Monday, November 26, 2007

Iranian and Zimbabwean Presidents refuse to speak at Oxford Union

The Oxford Union's recent decision to allow BNP leader, Nick Griffin, and convicted holocaust denier, David Irving, to take part in an upcoming debate has been cited by two of the world’s leading experts in matters of racial and religious oppression as the reason they are refusing to attend the free-speech event.

"Frankly if that debate goes ahead with the leader of a tiny party of fairly nasty people and a revisionist historian, then it isn't the debate for me and is a pretty weak showing," said President Mahmoud Ahmadinejad. "My Holocaust conference had hundreds of deniers at it! Hundreds! What's more I could phone around and get another hundred who want to lead a new Holocaust right now!"

The Union has always had a provocative platform and been unafraid to engage controversial speakers, however the recent furore has cast a cloud over the learned institution.

"There was a time when the debates were attended by leading figures who had direct expertise of some of the most contentious issues and opinions. Look at the guest list now. These people are just theorists of mass brutality, and poor ones at that! Even if I was asked, I wouldn't want to be on a stage with such minor players as Nick Griffin," said Zimbabwean President, Robert Mugabe.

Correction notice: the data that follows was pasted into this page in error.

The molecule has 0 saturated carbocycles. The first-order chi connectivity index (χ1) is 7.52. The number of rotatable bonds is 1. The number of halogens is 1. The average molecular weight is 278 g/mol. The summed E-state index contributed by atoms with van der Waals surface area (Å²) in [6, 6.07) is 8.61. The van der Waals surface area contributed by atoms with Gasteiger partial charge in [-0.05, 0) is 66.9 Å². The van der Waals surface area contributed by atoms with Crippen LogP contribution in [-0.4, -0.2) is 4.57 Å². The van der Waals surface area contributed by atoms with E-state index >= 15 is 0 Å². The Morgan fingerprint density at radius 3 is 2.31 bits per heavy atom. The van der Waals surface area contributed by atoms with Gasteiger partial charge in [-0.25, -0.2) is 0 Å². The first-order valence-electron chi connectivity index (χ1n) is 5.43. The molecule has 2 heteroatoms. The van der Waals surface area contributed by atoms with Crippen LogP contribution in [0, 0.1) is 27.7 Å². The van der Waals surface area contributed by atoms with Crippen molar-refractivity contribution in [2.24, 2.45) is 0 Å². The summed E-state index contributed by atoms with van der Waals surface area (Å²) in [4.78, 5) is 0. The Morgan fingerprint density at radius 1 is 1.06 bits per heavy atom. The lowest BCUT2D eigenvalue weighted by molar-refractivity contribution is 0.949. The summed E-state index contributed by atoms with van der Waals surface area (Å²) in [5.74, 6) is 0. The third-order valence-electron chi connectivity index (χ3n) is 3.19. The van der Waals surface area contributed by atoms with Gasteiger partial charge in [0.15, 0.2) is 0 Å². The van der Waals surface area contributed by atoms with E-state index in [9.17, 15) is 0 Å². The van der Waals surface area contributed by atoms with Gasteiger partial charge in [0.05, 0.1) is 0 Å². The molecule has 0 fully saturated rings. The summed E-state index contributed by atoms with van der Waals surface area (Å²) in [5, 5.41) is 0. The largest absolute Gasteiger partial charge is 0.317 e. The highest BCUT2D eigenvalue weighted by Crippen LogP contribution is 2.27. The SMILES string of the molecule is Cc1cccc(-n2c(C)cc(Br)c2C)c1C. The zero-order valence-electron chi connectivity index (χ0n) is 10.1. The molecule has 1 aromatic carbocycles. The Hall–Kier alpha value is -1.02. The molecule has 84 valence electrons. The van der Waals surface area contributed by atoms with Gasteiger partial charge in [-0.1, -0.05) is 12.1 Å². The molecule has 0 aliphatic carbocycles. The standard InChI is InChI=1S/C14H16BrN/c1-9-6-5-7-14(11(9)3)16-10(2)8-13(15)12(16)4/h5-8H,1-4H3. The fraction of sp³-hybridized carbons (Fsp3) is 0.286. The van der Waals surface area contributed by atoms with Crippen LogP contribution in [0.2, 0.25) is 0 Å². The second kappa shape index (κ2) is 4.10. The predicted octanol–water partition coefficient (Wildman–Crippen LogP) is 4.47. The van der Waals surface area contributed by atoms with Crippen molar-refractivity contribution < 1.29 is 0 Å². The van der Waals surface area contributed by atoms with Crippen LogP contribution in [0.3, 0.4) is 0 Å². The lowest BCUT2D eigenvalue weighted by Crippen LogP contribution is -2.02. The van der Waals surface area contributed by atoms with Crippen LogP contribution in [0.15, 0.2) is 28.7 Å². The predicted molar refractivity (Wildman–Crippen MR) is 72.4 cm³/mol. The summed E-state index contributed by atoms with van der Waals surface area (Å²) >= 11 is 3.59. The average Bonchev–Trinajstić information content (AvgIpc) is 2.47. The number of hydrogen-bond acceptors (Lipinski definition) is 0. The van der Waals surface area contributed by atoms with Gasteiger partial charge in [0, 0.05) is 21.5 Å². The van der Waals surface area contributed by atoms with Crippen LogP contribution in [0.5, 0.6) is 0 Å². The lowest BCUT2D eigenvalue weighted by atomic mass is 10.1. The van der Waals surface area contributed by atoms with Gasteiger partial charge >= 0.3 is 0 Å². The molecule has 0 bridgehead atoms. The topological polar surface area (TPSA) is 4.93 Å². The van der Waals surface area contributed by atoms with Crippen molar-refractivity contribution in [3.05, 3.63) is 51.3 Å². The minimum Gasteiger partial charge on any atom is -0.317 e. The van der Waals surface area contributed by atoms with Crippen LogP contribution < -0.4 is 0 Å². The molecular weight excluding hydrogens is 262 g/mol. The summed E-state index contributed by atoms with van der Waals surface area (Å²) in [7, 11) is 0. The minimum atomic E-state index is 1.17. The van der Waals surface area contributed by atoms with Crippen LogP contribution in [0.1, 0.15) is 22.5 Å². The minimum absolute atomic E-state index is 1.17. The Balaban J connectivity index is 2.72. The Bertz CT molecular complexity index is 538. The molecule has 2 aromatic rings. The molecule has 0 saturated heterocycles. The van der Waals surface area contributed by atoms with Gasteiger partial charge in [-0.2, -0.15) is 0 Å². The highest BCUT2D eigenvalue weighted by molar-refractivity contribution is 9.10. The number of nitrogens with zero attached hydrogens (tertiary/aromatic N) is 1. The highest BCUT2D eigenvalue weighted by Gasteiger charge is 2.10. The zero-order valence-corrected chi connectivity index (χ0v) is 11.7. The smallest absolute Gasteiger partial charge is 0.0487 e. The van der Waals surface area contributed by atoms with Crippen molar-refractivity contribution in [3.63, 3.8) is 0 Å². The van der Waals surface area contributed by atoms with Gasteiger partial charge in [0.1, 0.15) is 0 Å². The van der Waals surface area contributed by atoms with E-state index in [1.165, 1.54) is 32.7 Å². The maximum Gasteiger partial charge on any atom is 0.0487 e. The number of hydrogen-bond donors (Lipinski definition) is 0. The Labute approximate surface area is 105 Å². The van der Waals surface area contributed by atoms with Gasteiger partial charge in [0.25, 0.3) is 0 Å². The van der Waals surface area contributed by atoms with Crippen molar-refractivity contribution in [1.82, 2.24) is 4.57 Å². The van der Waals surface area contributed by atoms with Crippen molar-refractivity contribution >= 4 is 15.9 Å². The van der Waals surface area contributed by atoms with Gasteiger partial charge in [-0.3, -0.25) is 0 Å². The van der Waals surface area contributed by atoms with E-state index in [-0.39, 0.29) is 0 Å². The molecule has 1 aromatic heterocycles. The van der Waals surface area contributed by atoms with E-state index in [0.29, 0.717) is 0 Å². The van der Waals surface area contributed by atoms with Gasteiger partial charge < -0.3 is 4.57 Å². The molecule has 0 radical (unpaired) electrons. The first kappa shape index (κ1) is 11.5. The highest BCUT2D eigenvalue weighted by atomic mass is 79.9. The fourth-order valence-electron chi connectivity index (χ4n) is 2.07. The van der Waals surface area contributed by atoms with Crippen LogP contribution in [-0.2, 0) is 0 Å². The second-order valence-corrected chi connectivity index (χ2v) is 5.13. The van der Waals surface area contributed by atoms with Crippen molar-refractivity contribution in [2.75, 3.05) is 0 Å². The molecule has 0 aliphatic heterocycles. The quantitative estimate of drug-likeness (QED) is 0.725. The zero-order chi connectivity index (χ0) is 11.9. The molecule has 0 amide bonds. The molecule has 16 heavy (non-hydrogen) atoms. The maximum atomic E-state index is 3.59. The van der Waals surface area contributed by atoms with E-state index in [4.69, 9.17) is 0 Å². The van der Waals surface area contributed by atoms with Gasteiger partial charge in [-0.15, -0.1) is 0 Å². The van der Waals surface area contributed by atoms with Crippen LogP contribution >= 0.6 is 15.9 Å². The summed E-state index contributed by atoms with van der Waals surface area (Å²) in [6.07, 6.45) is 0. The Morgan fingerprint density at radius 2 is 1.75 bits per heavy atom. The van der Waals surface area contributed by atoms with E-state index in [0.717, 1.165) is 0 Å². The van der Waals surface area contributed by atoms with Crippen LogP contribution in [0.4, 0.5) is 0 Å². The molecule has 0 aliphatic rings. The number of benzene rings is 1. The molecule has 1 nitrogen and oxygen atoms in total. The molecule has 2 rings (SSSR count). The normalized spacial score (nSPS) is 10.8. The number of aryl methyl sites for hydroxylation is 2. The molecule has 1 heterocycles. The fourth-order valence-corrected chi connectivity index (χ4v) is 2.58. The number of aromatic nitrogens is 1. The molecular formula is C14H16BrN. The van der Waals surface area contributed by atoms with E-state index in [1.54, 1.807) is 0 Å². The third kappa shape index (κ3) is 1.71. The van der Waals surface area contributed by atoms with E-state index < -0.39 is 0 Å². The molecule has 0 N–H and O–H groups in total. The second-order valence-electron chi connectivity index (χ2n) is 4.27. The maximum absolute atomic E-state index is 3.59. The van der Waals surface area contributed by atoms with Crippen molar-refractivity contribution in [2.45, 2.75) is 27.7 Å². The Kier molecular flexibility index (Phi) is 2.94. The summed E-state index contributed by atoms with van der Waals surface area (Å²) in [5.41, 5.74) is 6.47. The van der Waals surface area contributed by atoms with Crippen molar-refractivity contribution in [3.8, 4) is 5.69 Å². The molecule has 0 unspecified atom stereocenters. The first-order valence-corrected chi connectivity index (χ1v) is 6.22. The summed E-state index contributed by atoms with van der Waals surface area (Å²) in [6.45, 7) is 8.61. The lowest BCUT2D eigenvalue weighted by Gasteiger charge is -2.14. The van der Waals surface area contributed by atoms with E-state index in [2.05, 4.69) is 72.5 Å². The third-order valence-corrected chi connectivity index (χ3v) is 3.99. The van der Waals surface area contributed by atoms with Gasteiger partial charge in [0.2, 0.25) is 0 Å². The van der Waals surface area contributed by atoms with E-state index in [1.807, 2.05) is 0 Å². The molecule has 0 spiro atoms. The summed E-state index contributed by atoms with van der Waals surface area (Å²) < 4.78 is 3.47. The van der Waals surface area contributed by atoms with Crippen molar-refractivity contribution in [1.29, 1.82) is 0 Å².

The Union says that the quality of debate is still as high as ever, and denies that it had been forced to invite second rate speakers for shock value.

"I think it is unfair for people to describe Mr Griffin as an overweight, stereotypical, racist leader of a small and inconsequential party," said student representative, Herbert Billingsworth. "I believe he has slimmed down recently."

Mr Billingsworth lamented that the BNP leader and David Irving were in fact replacements due to the unavailability of the Union’s preferred speaker on matters of free speech.

"We drew up a short-list of attendees who not only have first hand experience of the limits of free speech in the media but that we felt would be able to appeal to Oxford Union members as intellectual peers," said Billingsworth. "Unfortunately Jade Goody was unavailable."

1 comment:

Anonymous said...

I guess even despots have standards!

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